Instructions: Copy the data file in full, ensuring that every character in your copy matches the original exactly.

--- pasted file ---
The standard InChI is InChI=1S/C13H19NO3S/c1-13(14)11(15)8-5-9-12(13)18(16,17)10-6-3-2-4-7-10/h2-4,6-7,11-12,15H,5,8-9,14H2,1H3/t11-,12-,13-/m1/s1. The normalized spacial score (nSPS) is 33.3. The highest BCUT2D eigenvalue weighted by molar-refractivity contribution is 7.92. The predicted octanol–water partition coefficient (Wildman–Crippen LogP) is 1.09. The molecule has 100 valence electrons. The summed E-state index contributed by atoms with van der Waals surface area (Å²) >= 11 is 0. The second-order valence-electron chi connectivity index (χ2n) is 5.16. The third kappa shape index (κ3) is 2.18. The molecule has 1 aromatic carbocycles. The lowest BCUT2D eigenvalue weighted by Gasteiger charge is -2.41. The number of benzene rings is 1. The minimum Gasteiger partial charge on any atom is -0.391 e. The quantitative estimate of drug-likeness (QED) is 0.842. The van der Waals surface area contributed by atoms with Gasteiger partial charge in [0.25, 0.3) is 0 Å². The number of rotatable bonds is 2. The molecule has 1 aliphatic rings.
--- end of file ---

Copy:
The standard InChI is InChI=1S/C13H19NO3S/c1-13(14)11(15)8-5-9-12(13)18(16,17)10-6-3-2-4-7-10/h2-4,6-7,11-12,15H,5,8-9,14H2,1H3/t11-,12-,13-/m1/s1. The normalized spacial score (nSPS) is 33.3. The highest BCUT2D eigenvalue weighted by molar-refractivity contribution is 7.92. The predicted octanol–water partition coefficient (Wildman–Crippen LogP) is 1.09. The molecule has 100 valence electrons. The summed E-state index contributed by atoms with van der Waals surface area (Å²) >= 11 is 0. The second-order valence-electron chi connectivity index (χ2n) is 5.16. The third kappa shape index (κ3) is 2.18. The molecule has 1 aromatic carbocycles. The lowest BCUT2D eigenvalue weighted by Gasteiger charge is -2.41. The number of benzene rings is 1. The minimum Gasteiger partial charge on any atom is -0.391 e. The quantitative estimate of drug-likeness (QED) is 0.842. The van der Waals surface area contributed by atoms with Gasteiger partial charge in [0.25, 0.3) is 0 Å². The number of rotatable bonds is 2. The molecule has 1 aliphatic rings.